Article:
Although I can’t find any definitive information about it online, I’m sure I could get away with leaving the milk paint powder packets out in the workshop in temps below freezing as long as I warmed it back up a bit before mixing it with water.  I wouldn’t choose to store it out there all winter of course, but if I forgot it out there for a few freezing nights I’m betting it would be fine.

Once mixed milk paint only has a shelf life of a few days.  Plus it is recommended that you store it in the fridge overnight if you aren’t going to use it right away.  So leaving mixed milk paint in a chilly workshop would be OK, but don’t allow it to freeze at that point.

Also, it’s OK to paint with mixed milk paint outside all the way down to freezing.  Just keep in mind that it will take longer to dry and you’ll freeze your butt off while doing it.

Fusion Mineral Paint is freeze/thaw stable.  It has been formulated to withstand freezing and then thawing up to three times without affecting the integrity of the paint.  So if you forget to bring your paint inside when the weather turns, you have three chances to get it inside before it starts to feel the effect.

Well, that makes sense eh?  Fusion is a Canadian company and they know cold.

Also, much like the Dixie Belle and milk paint, you can apply the paint in temps down into the 50’s but it will take longer to dry.

As for safety, all three of these paints are perfectly safe to use indoors with the windows closed.  Each one has zero VOC’s, and all three have very little odor.  Since I typically spend nearly six months out of 12 painting inside (more like seven this year apparently) this is an important quality to me.

This is a good time to remind you guys that not all waxes are created equal when it comes to safety.  If you didn’t see my previous post about that, you can find it {here}.  Please stay safe, especially when working indoors with little ventilation!

And if you’re wondering what I did get done last weekend, I finished up five pieces all painted with Dixie Belle’s Caviar.  I’ll be sharing them with you next week, so be sure to stay tuned!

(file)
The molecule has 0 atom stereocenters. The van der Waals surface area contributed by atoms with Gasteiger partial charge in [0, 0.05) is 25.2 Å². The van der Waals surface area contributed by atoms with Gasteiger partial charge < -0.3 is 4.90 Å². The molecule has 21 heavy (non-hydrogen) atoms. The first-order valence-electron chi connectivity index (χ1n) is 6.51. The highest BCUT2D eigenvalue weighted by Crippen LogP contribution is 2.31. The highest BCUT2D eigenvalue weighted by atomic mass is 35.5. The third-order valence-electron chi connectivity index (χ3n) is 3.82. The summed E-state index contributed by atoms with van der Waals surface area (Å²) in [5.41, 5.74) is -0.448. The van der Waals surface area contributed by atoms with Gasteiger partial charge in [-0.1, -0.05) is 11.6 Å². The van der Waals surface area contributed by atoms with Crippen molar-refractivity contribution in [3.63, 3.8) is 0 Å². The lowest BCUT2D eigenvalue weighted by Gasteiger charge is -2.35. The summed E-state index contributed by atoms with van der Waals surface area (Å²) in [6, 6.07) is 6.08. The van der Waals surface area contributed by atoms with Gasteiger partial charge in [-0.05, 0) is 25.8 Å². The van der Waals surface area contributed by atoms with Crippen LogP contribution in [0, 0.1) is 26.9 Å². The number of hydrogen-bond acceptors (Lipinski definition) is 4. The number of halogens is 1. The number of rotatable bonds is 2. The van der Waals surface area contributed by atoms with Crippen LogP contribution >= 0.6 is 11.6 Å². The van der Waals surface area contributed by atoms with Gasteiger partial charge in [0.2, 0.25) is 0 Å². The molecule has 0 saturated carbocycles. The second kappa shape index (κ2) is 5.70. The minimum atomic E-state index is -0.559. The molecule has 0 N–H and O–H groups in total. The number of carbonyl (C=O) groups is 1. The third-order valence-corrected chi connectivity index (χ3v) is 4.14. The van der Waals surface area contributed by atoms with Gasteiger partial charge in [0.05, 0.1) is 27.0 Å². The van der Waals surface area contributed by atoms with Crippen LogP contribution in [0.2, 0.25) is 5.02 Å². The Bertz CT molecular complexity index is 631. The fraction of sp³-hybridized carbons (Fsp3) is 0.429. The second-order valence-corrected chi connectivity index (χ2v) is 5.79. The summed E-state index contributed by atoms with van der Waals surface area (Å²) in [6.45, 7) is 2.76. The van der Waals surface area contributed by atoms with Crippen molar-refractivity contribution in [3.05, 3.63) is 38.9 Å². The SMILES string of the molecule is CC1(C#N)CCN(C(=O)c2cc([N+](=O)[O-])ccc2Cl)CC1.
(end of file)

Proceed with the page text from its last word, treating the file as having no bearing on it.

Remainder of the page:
how to polish your copper.

After I brought home the pretty little copper watering can from the Roseville garage sales, I decided that I should try polishing it up.

I’m not usually a polish-er.  I prefer my silver tarnished rather than freshly polished, for example.  But I wanted to see what this piece would look like all spruced up.

So I googled how to polish copper and discovered that you can just use a lemon and some coarse salt, no need to use harsh chemicals.

And you don’t specifically need Kosher salt, but it’s what I happened to have on hand at the moment.

The process is simple.  Cut your lemon in half, dredge the cut side in the salt and then use it to scrub the copper.

It took a little elbow grease, but not much.  As an added bonus the lemon smells fantastic, and your hands get a bit of spa treatment at the same time.

I found it a little hard to get into tight crevices, and it didn’t turn out perfect, but not bad for just using a lemon and some salt.

Since I had a watering can, and my gardens are looking quite fab at the moment, it seemed like I should take some photos in the garden.  Let’s all keep our fingers crossed that we don’t have a repeat of last year’s hail storm that shredded all of my hostas.

‘Cuz right now they are looking pretty fine.

On the bright side, that means none of the damage from last year was permanent.  But they never really did ever look good again last season.

Knock on wood.

Now go find some copper, lemons and salt and get polishing!

 

the ‘how to’ page.

Off and on this past winter I’ve been working on a new page for my blog, the ‘how to’ page.

I thought it would be convenient to have one spot where readers can more easily find posts on specific products or techniques.

Over the years I’ve shared lots of tutorial posts, but there wasn’t a convenient way to go back and find them.

Now you can just go to my ‘how to’ page and simply click on a photo collage (like the one above) and a link will take you directly to a post with all of the details about that product or technique.

Take a look at the page and let me know what you think.  If you have any requests for a specific how-to, leave me a comment and I’ll try to add it in the future!

lighten up already.

You’ve probably heard the terms ‘cerused’, ‘lime waxed’, ‘pickled’ or ‘white washed’.  I don’t know about you, but I’ve always wondered what the difference is between them.

Well, I did some slapdash online research and today I’m here to clear that up for you.

First of all, all of these treatments are designed to lighten up the look of a wood surface without covering up the grain.  They just achieve that in different ways.

How to ceruse or lime wax wood.

Let’s start with ‘cerused’ or ‘lime waxed’.  These two are basically the same thing.  According to gohaus.com:  Back in the 1500’s, the French invented a technique of filling in the grains in oak beams and paneling with a toxic paste derived from lead. This was initially done to help prevent rot in oak beams. … Today that stylish finish is still called limed oak in Europe and here in the US we call it cerused wood or cerused oak.